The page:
===

And TBH Trident, I was more concerned about puncturing your claims regarding speed being able to unconditionally overcome air density issues at altitude. If you look at real thrust / altitude diagrams for engines, as with the one you showed me, it's hard to pinpoint MFR as the only factor limiting engine performance at altitude. Likely, there's also factors of total pressure recovery at different altitudes and speeds that limit the airframe. I'll point out that with your Al-31 chart, at quite a few altitudes the Al-31 thrust just flatlines despite increasing Mach. Another possible factor is that the charts we've seen discuss pressure recovery as a function of speed. But does pressure recovery also vary as a factor of freestream air density? That could be an interesting factor, but quite likely dynamic pressure overwhelms static pressure when it comes to inlet TPR, even if dynamic pressure is supposed to be near-constant if the inlet does it work correctly at the compressor.

===

I will also note that I'm very happy that we're having a serious conversation about inlets. This is, as overscan's book discussed, an oft-overlooked element of fighter design. Stuff like wing designs, wing loading, engine designs, and so on, these are all way sexier for enthusiasts than the inlet. I didn't quite manage to catch your insulting statement, so I'd like to point out I enjoy our conversation.
 
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Deino

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Interesting image

J-20 vs F-22 intake.jpg
 

overscan

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Agreed. Ronny or Pegasus's posts aren't helpful to the topic so I've split to a new topic. I'd missed Deino's post in a sea of irrelevancy.
 

galgot

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Looking inside that air intake, one can see rows of rivets or holes ? if these are holes , then the exit could be the hexagon shapes ?
And the first hexagon shape does not project in the inside, so if it's an inlet then the airflow must get out further back in the main intake or elsewhere.

Sans titre.jpg
 

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I noticed that too, they look like rivets to me. A BL bleed inside the inlet would probably be on the fuselage side (i.e. the compression surface), as that's where the adverse pressure from the shocks would affect the boundary layer. Frequently the BL air removed by the bleed is ducted some distance away to a convenient location for an outlet, so the fact that there is nothing visible on the interior of the duct directly opposite the hexagons doesn't mean they aren't bleed openings. For example, on the Su-27 the BL bleed (slot + perforations) are on the ramps inside the roof of the intake while the outlets are on the exterior of the left and right side wall.
 

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I agee they look like rivets not bleed perforations.
 

Inst

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I think pegasus's points on optimizing DSI for supersonic performance are highly relevant, however.

A big on-going mystery is the apparently lackluster nature of the J-20's maneuverability. Chinese fanboys usually claim that the PLAAF isn't going to give away the goods as to how agile the J-20 is, but we've been given a strip tease on the J-20's capabilities for years. Likewise, considering that the J-20 is scheduled to be re-engined, why not give enemies a false impression of the J-20's agility under the older Al-31 or WS-10 engines when the WS-15 is waiting in the wings?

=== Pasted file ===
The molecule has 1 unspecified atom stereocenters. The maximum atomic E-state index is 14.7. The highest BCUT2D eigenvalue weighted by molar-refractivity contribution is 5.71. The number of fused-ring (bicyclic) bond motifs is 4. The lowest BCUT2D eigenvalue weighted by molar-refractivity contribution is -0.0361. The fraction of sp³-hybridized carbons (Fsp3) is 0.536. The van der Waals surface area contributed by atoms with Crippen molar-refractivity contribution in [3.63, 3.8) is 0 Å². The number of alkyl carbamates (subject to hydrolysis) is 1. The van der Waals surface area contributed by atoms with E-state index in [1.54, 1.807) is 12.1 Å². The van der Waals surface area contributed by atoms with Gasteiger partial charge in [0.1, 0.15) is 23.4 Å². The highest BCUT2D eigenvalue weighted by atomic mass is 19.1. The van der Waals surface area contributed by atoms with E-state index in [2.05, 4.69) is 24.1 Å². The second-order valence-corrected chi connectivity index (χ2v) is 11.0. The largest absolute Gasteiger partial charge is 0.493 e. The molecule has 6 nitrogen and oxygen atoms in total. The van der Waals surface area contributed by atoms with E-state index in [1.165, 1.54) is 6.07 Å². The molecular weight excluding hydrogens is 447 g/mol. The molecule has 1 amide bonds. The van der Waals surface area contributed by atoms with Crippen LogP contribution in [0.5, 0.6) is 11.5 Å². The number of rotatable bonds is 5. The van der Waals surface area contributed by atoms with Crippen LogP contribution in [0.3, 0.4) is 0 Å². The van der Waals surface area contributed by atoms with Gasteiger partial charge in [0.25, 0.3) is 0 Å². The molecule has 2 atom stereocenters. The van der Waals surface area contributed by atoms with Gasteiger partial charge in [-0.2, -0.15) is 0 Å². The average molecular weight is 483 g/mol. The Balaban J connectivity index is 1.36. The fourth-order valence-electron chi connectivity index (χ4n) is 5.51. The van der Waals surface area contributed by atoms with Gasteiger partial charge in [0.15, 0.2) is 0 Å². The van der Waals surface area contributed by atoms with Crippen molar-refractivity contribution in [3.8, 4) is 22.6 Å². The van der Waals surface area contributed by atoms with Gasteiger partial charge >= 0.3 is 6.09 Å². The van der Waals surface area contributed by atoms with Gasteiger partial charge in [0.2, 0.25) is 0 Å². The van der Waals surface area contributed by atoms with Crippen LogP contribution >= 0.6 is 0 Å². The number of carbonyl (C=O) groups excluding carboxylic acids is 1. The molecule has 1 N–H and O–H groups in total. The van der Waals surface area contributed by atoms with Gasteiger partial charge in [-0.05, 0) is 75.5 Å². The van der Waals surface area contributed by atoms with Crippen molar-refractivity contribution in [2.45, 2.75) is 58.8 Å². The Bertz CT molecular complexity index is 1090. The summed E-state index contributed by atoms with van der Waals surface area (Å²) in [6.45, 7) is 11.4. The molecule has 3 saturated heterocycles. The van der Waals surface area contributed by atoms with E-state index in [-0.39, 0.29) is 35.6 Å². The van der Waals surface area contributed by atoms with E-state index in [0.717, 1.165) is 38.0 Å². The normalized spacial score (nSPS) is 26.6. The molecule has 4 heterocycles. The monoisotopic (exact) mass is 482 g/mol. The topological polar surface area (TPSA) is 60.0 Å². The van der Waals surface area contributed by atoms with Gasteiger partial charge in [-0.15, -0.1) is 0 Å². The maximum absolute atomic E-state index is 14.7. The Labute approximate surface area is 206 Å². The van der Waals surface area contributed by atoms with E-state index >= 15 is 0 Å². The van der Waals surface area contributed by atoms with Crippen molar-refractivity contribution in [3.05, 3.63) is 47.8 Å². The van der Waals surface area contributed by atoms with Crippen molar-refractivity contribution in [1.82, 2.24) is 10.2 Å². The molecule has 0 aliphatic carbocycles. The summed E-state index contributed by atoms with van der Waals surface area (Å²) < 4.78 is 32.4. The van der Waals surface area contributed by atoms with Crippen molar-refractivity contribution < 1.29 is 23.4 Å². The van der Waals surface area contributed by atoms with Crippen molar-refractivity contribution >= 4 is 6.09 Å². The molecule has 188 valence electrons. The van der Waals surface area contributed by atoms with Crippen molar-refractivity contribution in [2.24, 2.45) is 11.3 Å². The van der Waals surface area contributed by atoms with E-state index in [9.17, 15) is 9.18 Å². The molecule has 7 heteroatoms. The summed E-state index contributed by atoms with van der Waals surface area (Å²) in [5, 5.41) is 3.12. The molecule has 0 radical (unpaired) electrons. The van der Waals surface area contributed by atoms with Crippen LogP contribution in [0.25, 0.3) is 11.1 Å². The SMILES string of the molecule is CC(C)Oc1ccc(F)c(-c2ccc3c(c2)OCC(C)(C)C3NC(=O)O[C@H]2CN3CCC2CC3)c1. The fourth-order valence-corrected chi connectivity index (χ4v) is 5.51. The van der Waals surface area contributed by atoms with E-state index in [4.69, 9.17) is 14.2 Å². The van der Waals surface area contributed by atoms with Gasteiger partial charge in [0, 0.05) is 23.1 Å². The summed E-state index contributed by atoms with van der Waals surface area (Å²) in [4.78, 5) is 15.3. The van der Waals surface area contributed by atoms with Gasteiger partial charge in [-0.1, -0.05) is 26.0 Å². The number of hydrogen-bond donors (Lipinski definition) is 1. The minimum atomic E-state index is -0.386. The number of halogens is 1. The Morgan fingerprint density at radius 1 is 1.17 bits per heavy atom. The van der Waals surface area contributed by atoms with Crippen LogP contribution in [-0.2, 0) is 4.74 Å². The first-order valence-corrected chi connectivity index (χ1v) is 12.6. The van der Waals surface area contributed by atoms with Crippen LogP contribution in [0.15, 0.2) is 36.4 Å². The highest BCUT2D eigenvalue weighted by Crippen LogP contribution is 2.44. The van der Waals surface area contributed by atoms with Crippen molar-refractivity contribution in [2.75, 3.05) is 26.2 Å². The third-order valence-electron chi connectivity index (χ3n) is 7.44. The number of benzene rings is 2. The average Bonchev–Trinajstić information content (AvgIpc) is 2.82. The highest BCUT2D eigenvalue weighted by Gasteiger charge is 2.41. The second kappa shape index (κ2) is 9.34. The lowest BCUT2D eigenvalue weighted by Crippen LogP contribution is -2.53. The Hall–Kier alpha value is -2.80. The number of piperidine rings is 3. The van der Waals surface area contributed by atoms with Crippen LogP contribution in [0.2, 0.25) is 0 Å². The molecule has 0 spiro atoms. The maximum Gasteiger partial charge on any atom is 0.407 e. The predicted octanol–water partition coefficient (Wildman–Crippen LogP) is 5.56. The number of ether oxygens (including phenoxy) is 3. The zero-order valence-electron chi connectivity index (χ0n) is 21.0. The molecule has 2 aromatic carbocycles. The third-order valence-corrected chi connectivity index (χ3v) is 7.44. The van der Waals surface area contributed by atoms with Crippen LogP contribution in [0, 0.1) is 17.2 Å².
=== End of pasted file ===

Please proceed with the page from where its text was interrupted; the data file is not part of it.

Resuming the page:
Moreover, we know from the J-20's other characteristics than the J-20 SHOULD be relatively maneuverable; i.e, the wing loading is good and the T/W is around the same level as a F-35 at 60% fuel.

One possibility is that the DSI is just optimized for high speeds, i.e, the DSI bump is overly large and reduces air pressure at low subsonic speeds.

The VTech student analysis suggested that with 21.77 meters length and about 13.1 diameter (most accurate numbers are currently about 20.4m length with 12.9 meters wingspan) a shock probe forms at about Mach 2.1, and their estimate is that the J-20 is a Mach 2.1 to Mach 2.5 fighter.

Optimizing a DSI for middling Mach 2 regimes, on the other hand, implies slouch at subsonic speeds.

Something I've pointed out is that with moderate J-20 weight numbers, the J-20 could end up having absurd 1.45 to 1.6 T/W ratios at 60% fuel if WS-10s come to the 180kn range. That implies that the J-20 could simply rely on surplus power at subsonic speeds instead of focusing on high pressure recovery now.

If you're stuck working with poor engines in the 125kn-145kn range when you want a 180kn engine, you have two workarounds. First, you can optimize for low-speed maneuverability a la the Su-57, while sacrificing high-speed performance. When the upgraded engines come in, you now improve both in maneuverability and high-speed performance. Second, you can optimize for high-speed performance while sacrificing low-speed maneuverability.

The question then comes to, when you're running a modern stealth fighter in an arena where most competitors are running 4th generation aircraft, do you optimize for high-speed performance or do you optimize for low-speed performance? Remember, at the end of the day, the J-20 is currently slated to be equipped with only 6 missiles, two of them dogfight missiles. If you assume it'll take 2 missiles to knock down an enemy plane, would you prefer to dogfight or would you prefer BVR combat, where 5th generation aircraft excel in?
 

kaiserd

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I think pegasus's points on optimizing DSI for supersonic performance are highly relevant, however.